What’s the difference between a raccoon dog and a faux fur coat? Not much, according to the Humane Society of the United States (HSUS).
Back in September 2012, HSUS purchased clothing from popular New York department store Century 21, revealing that a ‘faux’ fur jacket actually contained raccoon dog, and a child’s unlabeled sweatshirt was trimmed with rabbit fur.
In their results revealed last month, HSUS asserted that 70% of clothing they tested was raccoon dog, but had proclaimed to be faux fur, or the fur of other animals.
“Clothing is constantly mislabelled by fashion brands,” said Pierre Grzybowski, research and enforcement manager of the fur-free campaign for The HSUS. “Animal fur is widely misrepresented both in advertising and labelling throughout the retail industry, and raccoon dog is probably the most misrepresented species.”
The raccoon dog is a breed native to East Asia, raccoon-like in appearance but a member of the canid family, and one that animal rights organisations allege is brutally mistreated in China. Farmed in mass and often skinned alive for for its fur, disturbing undercover films have unearthed living conditions in breach of EU regulations, and tortuous methods of killing.
The Century 21 episode is just another case in a list of many. HSUS have previously sued Neiman Marcus and Saks for selling falsely labelled fur, and in 2011, knock off Ugg boots were found to contain raccoon dog hyde.
Not only does it highlight the urge for transparency in the international supply chain, but it draws attention to the fur industry in China - the leading global manufacturer, contributing to 85% of all fur production, according to the U.S. Department of Agriculture.
Fur production in China has been shrouded in mystery since globalisation took hold - outsiders are often banned from visiting fur farms and there are virtually no laws in place to prohibit the mistreatment of animals reared in the farms.
Designers have been known to outsource production to China, attracted by cheap labour and little regulatory oversight. Raccoon dog is typically deemed poorer quality than faux fur, so it’s often more cost-effective than producing the fake stuff.
“What has transpired in the industry in general,” says Pierre, “is that mislabelling of animal fur is due to a combination of intentional misrepresentation, and a great deal of sloppy or poor quality control, as well as a failure to improve quality control after previous counts.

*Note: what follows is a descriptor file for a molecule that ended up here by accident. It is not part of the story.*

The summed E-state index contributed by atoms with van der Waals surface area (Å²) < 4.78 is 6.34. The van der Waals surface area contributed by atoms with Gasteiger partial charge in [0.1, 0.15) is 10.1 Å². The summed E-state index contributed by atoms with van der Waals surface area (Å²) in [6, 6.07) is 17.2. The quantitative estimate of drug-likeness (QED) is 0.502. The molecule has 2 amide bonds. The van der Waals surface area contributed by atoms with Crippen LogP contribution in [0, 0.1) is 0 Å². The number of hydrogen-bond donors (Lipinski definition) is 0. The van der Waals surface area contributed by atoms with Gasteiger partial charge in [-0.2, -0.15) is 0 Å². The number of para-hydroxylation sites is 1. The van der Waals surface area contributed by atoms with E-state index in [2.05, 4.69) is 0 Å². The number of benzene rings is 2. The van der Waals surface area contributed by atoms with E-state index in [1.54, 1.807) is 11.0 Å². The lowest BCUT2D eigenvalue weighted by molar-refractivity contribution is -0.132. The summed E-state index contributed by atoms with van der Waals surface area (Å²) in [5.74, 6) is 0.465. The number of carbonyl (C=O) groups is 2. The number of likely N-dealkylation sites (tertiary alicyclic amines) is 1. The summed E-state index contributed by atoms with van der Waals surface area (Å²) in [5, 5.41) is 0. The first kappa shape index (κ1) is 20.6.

“Unfortunately, not only do consumers not know what they are getting... sometimes even they (retailers and brands) don’t know what they are selling or getting.”
China’s economy isn’t alone in its reliance upon fur trade revenue. Other major exporters include America, the Baltic States and the Netherlands - there are an estimated 6,000 fur farms in the EU. But stringent laws usually protect animals from serious harm, making China the epicentre for unregulated activity.
“The lines between real and fake are quite blurry nowadays,” says PETA’s Ben Williams. “Consumers can never be 100 percent confident that they know whose fur they are really wearing. If there's any doubt about whether a fur is reallyfaux, it's best just to avoid it altogether. Ripping animals' skins from their backs in this way simply for vanity is absolutely indefensible.”
Nowhere in the world has the production and trade of fur been banned altogether, and demand for animal pelts is actually on the rise. Designers and fur defenders have made steady efforts to offer fur as a green alternative to fast fashion in recent years. The Fur Council of Canada’s “Fur is Green” campaign promoted it as “durable, recyclable, and biodegradable,” saying that fake fur’s petrochemical basis was harmful to the environment.
The Fur Farming Prohibition Act 2000 put a stop to fur farming in the UK, with overwhelming public support for the ban.
Despite this, the sale of fur has steadily increased since the act was introduced; according to the British Fur Trade Association (BFTA), the industry reaches a turnover of £500 million a year, making Britain one of the biggest importers of fur in the world behind China.
The international and British fur industry were quick to disassociate themselves from Chinese produced fur, saying very little of it enters EU and UK markets. But charities Care for the Wild, Swiss Animal Protection and EAST International alleged that their investigations discovered Chinese furs sold cheaply and readily across UK markets, and that pelts from domestic dogs and cats have been exported from China to the UK, mislabelled as fox.
Since 2010, sales worldwide have rocketed by 70% to £10billion per year, according to the International Fur Trade Federation, and for the first time in two decades, more designers are using fur than not.
But for those who oppose the manufacture and sale of fur, the potential for unintentionally wearing real fur is troubling. Pierre encourages all fake fur consumers to use HSUS’s to identifying is their product is true fur or faux: “There’s a couple of things that need to be done to stop mislabelling. One: consumers can learn how to tell real from fake fur - we recommend they check any fake fur before they buy it. Second, countries need to pass robust fur labelling laws, which need to be enforced so retailers take them seriously.”